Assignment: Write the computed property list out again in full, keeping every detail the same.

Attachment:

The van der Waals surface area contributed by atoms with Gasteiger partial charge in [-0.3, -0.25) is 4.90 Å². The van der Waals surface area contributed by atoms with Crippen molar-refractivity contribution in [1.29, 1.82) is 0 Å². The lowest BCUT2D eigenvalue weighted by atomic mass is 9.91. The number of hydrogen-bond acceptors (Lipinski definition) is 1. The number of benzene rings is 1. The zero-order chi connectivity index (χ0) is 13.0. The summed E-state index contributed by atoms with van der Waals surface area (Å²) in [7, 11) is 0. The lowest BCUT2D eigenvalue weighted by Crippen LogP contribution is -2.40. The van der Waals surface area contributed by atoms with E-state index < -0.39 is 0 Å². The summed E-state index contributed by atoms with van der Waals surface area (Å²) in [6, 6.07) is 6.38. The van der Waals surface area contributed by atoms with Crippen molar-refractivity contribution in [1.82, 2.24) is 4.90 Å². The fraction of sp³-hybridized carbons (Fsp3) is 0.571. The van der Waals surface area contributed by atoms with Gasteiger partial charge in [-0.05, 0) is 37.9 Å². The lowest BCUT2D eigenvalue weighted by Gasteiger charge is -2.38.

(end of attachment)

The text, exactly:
The van der Waals surface area contributed by atoms with Gasteiger partial charge in [-0.3, -0.25) is 4.90 Å². The van der Waals surface area contributed by atoms with Crippen molar-refractivity contribution in [1.29, 1.82) is 0 Å². The lowest BCUT2D eigenvalue weighted by atomic mass is 9.91. The number of hydrogen-bond acceptors (Lipinski definition) is 1. The number of benzene rings is 1. The zero-order chi connectivity index (χ0) is 13.0. The summed E-state index contributed by atoms with van der Waals surface area (Å²) in [7, 11) is 0. The lowest BCUT2D eigenvalue weighted by Crippen LogP contribution is -2.40. The van der Waals surface area contributed by atoms with E-state index < -0.39 is 0 Å². The summed E-state index contributed by atoms with van der Waals surface area (Å²) in [6, 6.07) is 6.38. The van der Waals surface area contributed by atoms with Crippen molar-refractivity contribution in [1.82, 2.24) is 4.90 Å². The fraction of sp³-hybridized carbons (Fsp3) is 0.571. The van der Waals surface area contributed by atoms with Gasteiger partial charge in [-0.05, 0) is 37.9 Å². The lowest BCUT2D eigenvalue weighted by Gasteiger charge is -2.38.